As COVID-19 vaccines are being distributed in the U.S., a consumer behavior survey from First Insight Inc. found a whopping one-third of respondents saying they are “unsure about receiving or will not receive the COVID-19 vaccine.”
The report also showed a large number of shoppers expecting to shop for apparel less in-store while noting they were wary of trying clothes on in a store. The report found that 61 percent of those polled said they would cut back on spending if there was an enforced, national lockdown due to the pandemic.
The survey found that 40 percent of those polled said they expect to “shop for apparel in-store either less or the same amount after being vaccinated, a theme that is reflected across in-store visits for footwear (44 percent), accessories (43 percent), beauty products (45 percent), luxury items (41 percent) and electronics (43 percent).”
Greg Petro, chief executive officer of First Insight, said it is clear the vaccine is “not the silver bullet that is going to bring retail back from the brink.”
“Our latest research shows that even with a vaccine, people will still be afraid to go in-store, and fully prepared to cut back on spending if the nation returns to another lockdown,” Petro said. “It’s time for retailers to create better connections with consumers by targeting them with the right marketing messages, and bringing them the right product assortment, pricing and experiences that will entice them to spend both in-store as well as online.”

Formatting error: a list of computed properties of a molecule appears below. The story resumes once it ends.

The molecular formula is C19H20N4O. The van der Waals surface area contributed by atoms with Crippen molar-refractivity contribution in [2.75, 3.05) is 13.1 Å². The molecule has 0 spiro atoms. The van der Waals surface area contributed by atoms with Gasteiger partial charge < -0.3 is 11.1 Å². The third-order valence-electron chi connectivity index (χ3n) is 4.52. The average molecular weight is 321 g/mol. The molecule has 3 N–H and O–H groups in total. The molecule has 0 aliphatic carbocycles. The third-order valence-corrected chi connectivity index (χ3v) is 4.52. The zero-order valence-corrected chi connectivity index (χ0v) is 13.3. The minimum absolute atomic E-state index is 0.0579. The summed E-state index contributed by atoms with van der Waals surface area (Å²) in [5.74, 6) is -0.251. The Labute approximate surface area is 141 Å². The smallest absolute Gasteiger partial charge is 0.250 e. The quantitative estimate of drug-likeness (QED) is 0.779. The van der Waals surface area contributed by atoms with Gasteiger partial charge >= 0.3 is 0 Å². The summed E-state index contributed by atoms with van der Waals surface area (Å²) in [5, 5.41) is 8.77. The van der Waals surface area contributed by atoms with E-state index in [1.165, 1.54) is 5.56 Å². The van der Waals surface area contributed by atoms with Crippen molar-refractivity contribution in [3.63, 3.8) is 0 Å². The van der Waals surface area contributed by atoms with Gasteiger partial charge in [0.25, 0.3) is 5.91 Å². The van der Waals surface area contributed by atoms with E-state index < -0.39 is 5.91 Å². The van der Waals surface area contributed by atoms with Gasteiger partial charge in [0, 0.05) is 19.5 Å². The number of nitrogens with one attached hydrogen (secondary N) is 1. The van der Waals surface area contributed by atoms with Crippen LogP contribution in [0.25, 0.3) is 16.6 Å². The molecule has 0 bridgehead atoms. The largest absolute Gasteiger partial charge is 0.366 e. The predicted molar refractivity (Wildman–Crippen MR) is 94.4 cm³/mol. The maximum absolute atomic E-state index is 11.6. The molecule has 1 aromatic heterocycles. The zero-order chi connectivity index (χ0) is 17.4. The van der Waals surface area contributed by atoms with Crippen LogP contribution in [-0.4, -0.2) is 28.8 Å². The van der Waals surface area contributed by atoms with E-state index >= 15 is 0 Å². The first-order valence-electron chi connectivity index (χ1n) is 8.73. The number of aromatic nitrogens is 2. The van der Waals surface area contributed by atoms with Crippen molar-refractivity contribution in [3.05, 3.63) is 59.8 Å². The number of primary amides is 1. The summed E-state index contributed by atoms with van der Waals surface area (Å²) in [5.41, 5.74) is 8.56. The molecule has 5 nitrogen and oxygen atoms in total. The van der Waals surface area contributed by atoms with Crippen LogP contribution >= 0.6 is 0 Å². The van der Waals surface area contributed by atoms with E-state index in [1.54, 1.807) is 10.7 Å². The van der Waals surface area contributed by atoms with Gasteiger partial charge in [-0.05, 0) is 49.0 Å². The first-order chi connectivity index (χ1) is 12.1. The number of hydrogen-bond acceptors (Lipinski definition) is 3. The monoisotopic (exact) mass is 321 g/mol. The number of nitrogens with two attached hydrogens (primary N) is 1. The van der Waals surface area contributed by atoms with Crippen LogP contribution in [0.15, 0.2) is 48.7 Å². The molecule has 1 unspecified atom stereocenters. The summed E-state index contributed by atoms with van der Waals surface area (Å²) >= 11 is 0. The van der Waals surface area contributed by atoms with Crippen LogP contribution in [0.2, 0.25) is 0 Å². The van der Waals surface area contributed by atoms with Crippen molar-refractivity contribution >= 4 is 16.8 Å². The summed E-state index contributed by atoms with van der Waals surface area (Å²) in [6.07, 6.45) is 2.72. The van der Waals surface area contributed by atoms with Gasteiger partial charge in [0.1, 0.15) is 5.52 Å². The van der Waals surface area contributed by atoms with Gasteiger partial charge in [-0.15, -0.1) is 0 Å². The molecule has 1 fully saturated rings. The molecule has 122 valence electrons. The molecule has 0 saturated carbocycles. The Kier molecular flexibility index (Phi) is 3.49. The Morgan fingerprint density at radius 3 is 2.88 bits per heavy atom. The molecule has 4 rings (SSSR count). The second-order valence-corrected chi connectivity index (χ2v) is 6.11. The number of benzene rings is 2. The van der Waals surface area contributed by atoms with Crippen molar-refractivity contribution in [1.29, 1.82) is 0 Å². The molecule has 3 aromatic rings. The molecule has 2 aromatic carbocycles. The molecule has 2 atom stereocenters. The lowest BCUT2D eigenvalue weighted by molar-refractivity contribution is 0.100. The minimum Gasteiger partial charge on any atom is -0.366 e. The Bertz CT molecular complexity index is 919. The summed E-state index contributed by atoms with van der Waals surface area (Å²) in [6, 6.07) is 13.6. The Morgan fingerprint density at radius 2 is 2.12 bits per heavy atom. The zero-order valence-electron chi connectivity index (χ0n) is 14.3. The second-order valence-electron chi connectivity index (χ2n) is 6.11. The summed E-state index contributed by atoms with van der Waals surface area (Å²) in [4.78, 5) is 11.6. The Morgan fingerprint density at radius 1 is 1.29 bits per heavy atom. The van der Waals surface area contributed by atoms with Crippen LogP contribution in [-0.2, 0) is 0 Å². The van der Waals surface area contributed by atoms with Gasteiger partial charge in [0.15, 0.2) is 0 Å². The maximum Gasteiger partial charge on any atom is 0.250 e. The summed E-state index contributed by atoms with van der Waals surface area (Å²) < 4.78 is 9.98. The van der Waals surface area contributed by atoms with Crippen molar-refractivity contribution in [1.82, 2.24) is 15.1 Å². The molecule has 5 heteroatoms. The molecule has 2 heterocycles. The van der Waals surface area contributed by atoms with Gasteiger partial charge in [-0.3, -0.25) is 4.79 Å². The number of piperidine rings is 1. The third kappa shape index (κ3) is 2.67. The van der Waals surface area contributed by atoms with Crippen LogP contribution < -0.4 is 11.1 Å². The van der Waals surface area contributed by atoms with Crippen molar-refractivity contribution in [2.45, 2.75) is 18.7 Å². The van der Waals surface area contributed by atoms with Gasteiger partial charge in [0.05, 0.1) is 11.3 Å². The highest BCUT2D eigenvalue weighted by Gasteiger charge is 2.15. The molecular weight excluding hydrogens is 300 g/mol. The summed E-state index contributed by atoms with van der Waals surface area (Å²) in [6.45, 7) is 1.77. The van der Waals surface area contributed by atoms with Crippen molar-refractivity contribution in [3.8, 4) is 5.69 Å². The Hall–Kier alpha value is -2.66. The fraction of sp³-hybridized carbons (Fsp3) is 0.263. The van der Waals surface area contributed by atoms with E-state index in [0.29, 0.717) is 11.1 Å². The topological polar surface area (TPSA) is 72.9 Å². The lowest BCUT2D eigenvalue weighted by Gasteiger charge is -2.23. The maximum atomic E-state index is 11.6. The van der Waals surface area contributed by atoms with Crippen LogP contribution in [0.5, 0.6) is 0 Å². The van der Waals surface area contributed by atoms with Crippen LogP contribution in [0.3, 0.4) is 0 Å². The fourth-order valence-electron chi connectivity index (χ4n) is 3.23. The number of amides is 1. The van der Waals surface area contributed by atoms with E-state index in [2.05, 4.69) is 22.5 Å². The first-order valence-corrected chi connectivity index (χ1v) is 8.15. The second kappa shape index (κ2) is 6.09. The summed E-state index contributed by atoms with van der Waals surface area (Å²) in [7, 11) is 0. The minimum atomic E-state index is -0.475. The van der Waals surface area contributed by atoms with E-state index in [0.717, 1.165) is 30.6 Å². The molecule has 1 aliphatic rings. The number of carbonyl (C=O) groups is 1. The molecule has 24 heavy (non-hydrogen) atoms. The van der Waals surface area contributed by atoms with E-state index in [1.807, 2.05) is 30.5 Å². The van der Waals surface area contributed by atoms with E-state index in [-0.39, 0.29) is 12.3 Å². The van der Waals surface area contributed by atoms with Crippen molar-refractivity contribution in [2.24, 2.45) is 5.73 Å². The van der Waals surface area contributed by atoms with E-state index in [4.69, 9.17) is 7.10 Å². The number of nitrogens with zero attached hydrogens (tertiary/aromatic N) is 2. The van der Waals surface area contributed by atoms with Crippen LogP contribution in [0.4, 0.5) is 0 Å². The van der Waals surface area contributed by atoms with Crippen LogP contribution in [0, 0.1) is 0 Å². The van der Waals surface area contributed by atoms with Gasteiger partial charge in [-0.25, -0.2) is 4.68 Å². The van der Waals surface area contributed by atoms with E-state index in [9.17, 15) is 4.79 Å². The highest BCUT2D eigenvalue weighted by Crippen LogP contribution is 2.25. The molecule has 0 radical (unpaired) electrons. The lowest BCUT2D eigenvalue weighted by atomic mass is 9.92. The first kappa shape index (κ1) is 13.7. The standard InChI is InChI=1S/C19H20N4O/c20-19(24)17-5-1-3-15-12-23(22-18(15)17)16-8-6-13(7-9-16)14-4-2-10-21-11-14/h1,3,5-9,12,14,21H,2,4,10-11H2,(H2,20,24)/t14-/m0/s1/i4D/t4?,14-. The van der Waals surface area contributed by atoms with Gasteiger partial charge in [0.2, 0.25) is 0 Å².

Petro said retailers and brands leverage his company’s “Voice of Customer” insights to help them understand their consumers better “and build relationships and experiences that can reinforce safety, strengthen loyalty and increase sales in this difficult environment.”
Other findings include the impact of COVID-19 spikes in the number of cases, which is keeping consumers away from physical stores. “Sixty percent of respondents to the First Insight survey stated that spikes in COVID-19 are deterring them from shopping in-store,” the company said, noting that shoppers are feeling “less safe now than before the holidays when trying on and testing products in-store.”
The poll found that 71 percent of respondents felt “unsafe testing beauty products compared to 67 percent in November of 2020 (a 6 percent increase)” while 62 percent felt unsafe trying on products in a dressing room “versus 55 percent in November (a 13 percent increase).”
By gender, the research found that “women are more worried about safety in-store than men.” The report found that while 63 percent of men feel unsafe testing beauty products in-store, “80 percent of women surveyed feel the same way.”
“Similarly, 51 percent of men feel unsafe trying on products in dressing rooms versus 73 percent of women,” First Insight said. “Fifty-two percent of men versus 67 percent of women feel unsafe trying on shoes, and 51 percent of men versus 68 percent of women feel unsafe working with a sales associate.”
The report is part of an ongoing series of consumer sentiment surveys. This was the ninth report in the series, and results were culled from 1,000 participants.